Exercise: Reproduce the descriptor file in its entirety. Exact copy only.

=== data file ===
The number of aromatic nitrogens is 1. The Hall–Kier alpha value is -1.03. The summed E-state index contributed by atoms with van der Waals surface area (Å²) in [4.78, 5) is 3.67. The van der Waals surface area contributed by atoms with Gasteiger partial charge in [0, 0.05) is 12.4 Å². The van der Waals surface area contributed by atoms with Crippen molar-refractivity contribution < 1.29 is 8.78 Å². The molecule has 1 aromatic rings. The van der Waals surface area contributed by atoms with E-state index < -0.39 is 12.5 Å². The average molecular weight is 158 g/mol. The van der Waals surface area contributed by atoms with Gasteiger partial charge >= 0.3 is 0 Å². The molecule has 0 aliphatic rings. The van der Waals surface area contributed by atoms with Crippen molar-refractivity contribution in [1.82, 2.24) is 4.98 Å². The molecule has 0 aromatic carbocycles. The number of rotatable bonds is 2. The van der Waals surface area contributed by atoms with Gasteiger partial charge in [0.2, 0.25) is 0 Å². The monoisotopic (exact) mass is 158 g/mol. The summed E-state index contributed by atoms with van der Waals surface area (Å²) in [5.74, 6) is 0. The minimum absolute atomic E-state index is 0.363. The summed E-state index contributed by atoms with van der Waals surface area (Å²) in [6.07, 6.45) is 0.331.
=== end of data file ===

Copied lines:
The number of aromatic nitrogens is 1. The Hall–Kier alpha value is -1.03. The summed E-state index contributed by atoms with van der Waals surface area (Å²) in [4.78, 5) is 3.67. The van der Waals surface area contributed by atoms with Gasteiger partial charge in [0, 0.05) is 12.4 Å². The van der Waals surface area contributed by atoms with Crippen molar-refractivity contribution < 1.29 is 8.78 Å². The molecule has 1 aromatic rings. The van der Waals surface area contributed by atoms with E-state index < -0.39 is 12.5 Å². The average molecular weight is 158 g/mol. The van der Waals surface area contributed by atoms with Gasteiger partial charge >= 0.3 is 0 Å². The molecule has 0 aliphatic rings. The van der Waals surface area contributed by atoms with Crippen molar-refractivity contribution in [1.82, 2.24) is 4.98 Å². The molecule has 0 aromatic carbocycles. The number of rotatable bonds is 2. The van der Waals surface area contributed by atoms with Gasteiger partial charge in [0.2, 0.25) is 0 Å². The monoisotopic (exact) mass is 158 g/mol. The summed E-state index contributed by atoms with van der Waals surface area (Å²) in [5.74, 6) is 0. The minimum absolute atomic E-state index is 0.363. The summed E-state index contributed by atoms with van der Waals surface area (Å²) in [6.07, 6.45) is 0.331.